Does addressing prejudice and discrimination through Holocaust education produce better citizens?

Paula Cowan, Henry Maitles

Research output: Contribution to journalArticle

24 Citations (Scopus)

Abstract

Previous research on teaching the Holocaust, primarily case studies in either the primary or the secondary sectors, suggests that Holocaust education can contribute to pupils' citizenship values in a positive way. Yet, in common with other initiatives, this evidence focuses exclusively on the short term impact of Holocaust education. Our ongoing longitudinal research is concerned with both the immediate and longer term effects of Holocaust education on pupils' values and attitudes. Initially focused on primary pupils aged 11-12 years, it has followed them into the first year of secondary to examine whether the general improvements in attitudes found in the first stage of the research has been maintained. Further, we are able to compare their attitudes with pupils in their year who did not study the Holocaust in their primary schools. This article draws conclusions from this study.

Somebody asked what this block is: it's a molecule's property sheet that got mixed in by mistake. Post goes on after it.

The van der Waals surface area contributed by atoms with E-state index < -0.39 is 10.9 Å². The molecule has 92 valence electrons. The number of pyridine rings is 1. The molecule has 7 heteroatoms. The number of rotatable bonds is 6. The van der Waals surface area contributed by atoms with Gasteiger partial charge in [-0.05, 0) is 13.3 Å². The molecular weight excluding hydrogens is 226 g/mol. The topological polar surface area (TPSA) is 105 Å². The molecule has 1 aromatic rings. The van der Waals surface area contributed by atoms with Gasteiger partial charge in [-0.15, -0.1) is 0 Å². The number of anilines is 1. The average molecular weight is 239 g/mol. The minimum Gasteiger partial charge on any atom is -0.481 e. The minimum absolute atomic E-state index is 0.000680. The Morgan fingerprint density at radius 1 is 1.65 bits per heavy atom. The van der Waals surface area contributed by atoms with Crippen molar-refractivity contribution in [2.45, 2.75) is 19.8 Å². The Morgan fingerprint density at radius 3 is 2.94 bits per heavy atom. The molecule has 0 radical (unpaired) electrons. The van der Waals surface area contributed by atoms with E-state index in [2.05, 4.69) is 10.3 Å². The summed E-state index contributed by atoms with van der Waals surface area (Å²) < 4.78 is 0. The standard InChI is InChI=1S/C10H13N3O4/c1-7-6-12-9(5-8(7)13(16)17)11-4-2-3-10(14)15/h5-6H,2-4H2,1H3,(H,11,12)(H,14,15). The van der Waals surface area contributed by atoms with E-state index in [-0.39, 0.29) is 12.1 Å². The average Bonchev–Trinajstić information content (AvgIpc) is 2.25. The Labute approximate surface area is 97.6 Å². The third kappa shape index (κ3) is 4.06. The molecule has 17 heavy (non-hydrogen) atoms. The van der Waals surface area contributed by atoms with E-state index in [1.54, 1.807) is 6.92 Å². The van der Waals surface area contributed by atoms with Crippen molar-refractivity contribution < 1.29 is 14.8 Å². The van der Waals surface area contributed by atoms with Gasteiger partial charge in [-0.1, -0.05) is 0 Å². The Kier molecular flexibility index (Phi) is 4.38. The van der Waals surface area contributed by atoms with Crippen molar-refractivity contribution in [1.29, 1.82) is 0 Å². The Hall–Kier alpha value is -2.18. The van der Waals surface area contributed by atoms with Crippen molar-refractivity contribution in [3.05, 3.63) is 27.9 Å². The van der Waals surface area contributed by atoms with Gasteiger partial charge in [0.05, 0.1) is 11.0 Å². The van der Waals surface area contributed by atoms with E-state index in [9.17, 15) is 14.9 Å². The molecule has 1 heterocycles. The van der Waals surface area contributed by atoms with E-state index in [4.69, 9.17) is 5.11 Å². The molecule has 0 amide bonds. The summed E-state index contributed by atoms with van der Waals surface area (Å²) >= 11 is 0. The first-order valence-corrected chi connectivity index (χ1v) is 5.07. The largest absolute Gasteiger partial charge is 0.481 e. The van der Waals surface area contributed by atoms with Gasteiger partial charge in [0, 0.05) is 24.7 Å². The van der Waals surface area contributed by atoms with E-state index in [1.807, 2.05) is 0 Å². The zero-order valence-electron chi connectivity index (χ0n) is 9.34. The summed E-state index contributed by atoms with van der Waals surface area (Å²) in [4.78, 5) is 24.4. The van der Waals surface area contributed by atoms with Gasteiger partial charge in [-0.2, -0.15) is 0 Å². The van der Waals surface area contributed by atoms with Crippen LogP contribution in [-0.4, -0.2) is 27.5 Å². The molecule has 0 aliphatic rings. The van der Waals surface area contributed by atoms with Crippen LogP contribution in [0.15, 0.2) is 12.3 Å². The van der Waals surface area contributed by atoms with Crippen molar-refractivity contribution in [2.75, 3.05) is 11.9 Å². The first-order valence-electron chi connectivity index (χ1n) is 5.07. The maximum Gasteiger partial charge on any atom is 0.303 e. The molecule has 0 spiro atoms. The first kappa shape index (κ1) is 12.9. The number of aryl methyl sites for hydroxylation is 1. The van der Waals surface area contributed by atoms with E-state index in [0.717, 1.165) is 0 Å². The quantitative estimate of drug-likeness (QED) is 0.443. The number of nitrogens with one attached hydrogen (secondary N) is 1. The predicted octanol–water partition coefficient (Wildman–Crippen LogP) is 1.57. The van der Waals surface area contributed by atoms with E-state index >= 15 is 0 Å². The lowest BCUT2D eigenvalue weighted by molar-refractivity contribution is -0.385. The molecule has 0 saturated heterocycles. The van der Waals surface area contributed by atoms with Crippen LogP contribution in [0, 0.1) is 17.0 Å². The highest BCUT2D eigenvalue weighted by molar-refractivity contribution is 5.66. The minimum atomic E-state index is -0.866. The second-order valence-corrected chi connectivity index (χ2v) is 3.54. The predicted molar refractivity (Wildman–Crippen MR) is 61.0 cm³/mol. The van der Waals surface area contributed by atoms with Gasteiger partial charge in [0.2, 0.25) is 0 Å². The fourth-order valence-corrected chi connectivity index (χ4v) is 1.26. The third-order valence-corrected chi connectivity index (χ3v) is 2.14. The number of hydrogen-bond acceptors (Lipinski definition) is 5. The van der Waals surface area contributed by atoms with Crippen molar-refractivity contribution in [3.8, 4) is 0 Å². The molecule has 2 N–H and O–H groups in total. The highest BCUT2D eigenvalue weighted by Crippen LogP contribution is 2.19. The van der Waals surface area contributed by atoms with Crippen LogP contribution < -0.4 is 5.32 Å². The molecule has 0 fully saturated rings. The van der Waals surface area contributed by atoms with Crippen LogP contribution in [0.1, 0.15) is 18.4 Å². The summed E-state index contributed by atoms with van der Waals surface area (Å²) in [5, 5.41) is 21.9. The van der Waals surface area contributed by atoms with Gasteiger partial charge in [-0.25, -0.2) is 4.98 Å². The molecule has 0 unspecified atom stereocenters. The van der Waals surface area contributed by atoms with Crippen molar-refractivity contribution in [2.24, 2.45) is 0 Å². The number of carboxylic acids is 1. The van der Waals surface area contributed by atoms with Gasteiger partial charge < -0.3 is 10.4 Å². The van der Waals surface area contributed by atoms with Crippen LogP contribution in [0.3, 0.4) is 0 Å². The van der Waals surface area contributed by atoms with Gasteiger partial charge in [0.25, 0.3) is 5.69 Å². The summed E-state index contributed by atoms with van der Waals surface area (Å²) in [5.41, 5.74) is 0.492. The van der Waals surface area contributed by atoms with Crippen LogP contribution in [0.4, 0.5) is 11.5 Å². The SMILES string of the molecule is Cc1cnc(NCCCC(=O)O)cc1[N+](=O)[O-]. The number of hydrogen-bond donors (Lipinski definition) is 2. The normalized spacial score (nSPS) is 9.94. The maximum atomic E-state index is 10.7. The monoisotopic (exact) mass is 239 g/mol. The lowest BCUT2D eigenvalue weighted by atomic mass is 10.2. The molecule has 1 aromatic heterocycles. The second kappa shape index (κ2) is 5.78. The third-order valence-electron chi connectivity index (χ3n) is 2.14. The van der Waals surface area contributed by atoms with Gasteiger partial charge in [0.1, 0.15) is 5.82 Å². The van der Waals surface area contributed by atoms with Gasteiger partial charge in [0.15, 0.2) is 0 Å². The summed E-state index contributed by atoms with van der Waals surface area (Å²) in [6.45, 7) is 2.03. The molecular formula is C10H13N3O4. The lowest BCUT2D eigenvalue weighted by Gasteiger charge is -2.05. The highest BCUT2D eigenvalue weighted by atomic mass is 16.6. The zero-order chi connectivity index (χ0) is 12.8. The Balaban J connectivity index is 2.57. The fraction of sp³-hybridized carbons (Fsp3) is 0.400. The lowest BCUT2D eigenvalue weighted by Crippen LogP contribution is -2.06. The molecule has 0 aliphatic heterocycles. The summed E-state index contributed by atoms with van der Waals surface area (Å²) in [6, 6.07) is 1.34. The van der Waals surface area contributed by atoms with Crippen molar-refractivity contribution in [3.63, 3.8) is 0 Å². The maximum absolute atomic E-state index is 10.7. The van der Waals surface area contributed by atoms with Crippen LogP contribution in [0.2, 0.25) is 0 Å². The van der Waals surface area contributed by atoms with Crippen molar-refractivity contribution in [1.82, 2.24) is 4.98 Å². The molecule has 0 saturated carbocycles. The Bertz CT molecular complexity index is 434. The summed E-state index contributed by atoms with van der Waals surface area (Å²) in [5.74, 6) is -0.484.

LanguageEnglish
Pages115-130
Number of pages15
JournalEducational Review
Volume59
Issue number2
DOIs
Publication statusPublished - May 2007

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Holocaust
prejudice
discrimination
citizen
pupil
education
secondary sector
primary school
Values
citizenship
Teaching
evidence

Keywords

  • holocaust teaching
  • holocaust education
  • citizenship
  • values
  • discrimination

Cite this

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Does addressing prejudice and discrimination through Holocaust education produce better citizens? / Cowan, Paula; Maitles, Henry.

In: Educational Review, Vol. 59, No. 2, 05.2007, p. 115-130.

Research output: Contribution to journalArticle

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